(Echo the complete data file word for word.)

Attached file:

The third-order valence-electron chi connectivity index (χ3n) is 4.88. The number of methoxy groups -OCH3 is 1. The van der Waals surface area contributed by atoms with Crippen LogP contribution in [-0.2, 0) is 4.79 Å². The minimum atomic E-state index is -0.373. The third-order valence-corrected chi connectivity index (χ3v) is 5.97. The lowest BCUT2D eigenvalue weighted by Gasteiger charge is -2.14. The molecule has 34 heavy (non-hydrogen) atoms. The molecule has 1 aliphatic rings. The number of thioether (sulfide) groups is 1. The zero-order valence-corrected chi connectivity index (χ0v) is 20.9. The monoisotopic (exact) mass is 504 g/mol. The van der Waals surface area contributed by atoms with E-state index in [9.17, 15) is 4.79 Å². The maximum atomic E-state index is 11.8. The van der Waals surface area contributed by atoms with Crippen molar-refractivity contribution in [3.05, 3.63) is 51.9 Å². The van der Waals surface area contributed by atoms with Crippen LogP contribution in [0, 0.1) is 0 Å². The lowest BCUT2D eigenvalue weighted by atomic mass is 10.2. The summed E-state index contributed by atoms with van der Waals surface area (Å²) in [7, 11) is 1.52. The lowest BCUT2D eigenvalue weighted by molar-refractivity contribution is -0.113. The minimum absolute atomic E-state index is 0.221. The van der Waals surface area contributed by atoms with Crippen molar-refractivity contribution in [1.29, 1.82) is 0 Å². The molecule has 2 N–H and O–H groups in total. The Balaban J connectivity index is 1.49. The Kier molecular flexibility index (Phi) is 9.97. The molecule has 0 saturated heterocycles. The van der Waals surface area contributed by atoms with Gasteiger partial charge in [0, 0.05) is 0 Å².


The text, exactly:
The third-order valence-electron chi connectivity index (χ3n) is 4.88. The number of methoxy groups -OCH3 is 1. The van der Waals surface area contributed by atoms with Crippen LogP contribution in [-0.2, 0) is 4.79 Å². The minimum atomic E-state index is -0.373. The third-order valence-corrected chi connectivity index (χ3v) is 5.97. The lowest BCUT2D eigenvalue weighted by Gasteiger charge is -2.14. The molecule has 34 heavy (non-hydrogen) atoms. The molecule has 1 aliphatic rings. The number of thioether (sulfide) groups is 1. The zero-order valence-corrected chi connectivity index (χ0v) is 20.9. The monoisotopic (exact) mass is 504 g/mol. The van der Waals surface area contributed by atoms with E-state index in [9.17, 15) is 4.79 Å². The maximum atomic E-state index is 11.8. The van der Waals surface area contributed by atoms with Crippen molar-refractivity contribution in [3.05, 3.63) is 51.9 Å². The van der Waals surface area contributed by atoms with Crippen LogP contribution in [0, 0.1) is 0 Å². The lowest BCUT2D eigenvalue weighted by atomic mass is 10.2. The summed E-state index contributed by atoms with van der Waals surface area (Å²) in [7, 11) is 1.52. The lowest BCUT2D eigenvalue weighted by molar-refractivity contribution is -0.113. The minimum absolute atomic E-state index is 0.221. The van der Waals surface area contributed by atoms with Crippen molar-refractivity contribution in [1.29, 1.82) is 0 Å². The molecule has 2 N–H and O–H groups in total. The Balaban J connectivity index is 1.49. The Kier molecular flexibility index (Phi) is 9.97. The molecule has 0 saturated heterocycles. The van der Waals surface area contributed by atoms with Gasteiger partial charge in [0, 0.05) is 0 Å².